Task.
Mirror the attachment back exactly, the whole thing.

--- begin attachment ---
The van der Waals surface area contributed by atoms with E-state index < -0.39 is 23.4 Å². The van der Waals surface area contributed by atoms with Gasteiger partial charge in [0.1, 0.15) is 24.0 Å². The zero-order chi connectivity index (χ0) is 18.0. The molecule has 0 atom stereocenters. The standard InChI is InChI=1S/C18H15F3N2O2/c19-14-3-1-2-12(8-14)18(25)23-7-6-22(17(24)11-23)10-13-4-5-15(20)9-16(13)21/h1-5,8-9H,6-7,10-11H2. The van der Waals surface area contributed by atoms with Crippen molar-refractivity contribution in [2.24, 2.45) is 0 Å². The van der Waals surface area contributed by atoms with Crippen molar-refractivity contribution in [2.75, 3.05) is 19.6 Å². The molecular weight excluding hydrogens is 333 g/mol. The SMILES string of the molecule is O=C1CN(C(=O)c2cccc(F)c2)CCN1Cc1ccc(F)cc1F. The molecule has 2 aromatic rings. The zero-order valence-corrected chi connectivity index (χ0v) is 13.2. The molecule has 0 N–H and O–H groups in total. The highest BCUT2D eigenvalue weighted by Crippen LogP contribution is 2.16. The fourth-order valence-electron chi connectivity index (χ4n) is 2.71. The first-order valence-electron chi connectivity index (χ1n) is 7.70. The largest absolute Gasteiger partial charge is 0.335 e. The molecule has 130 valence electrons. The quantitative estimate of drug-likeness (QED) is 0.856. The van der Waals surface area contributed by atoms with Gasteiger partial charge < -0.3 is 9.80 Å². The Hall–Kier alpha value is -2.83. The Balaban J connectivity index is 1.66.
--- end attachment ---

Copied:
The van der Waals surface area contributed by atoms with E-state index < -0.39 is 23.4 Å². The van der Waals surface area contributed by atoms with Gasteiger partial charge in [0.1, 0.15) is 24.0 Å². The zero-order chi connectivity index (χ0) is 18.0. The molecule has 0 atom stereocenters. The standard InChI is InChI=1S/C18H15F3N2O2/c19-14-3-1-2-12(8-14)18(25)23-7-6-22(17(24)11-23)10-13-4-5-15(20)9-16(13)21/h1-5,8-9H,6-7,10-11H2. The van der Waals surface area contributed by atoms with Crippen molar-refractivity contribution in [2.24, 2.45) is 0 Å². The van der Waals surface area contributed by atoms with Crippen molar-refractivity contribution in [2.75, 3.05) is 19.6 Å². The molecular weight excluding hydrogens is 333 g/mol. The SMILES string of the molecule is O=C1CN(C(=O)c2cccc(F)c2)CCN1Cc1ccc(F)cc1F. The molecule has 2 aromatic rings. The zero-order valence-corrected chi connectivity index (χ0v) is 13.2. The molecule has 0 N–H and O–H groups in total. The highest BCUT2D eigenvalue weighted by Crippen LogP contribution is 2.16. The fourth-order valence-electron chi connectivity index (χ4n) is 2.71. The first-order valence-electron chi connectivity index (χ1n) is 7.70. The largest absolute Gasteiger partial charge is 0.335 e. The molecule has 130 valence electrons. The quantitative estimate of drug-likeness (QED) is 0.856. The van der Waals surface area contributed by atoms with Gasteiger partial charge < -0.3 is 9.80 Å². The Hall–Kier alpha value is -2.83. The Balaban J connectivity index is 1.66.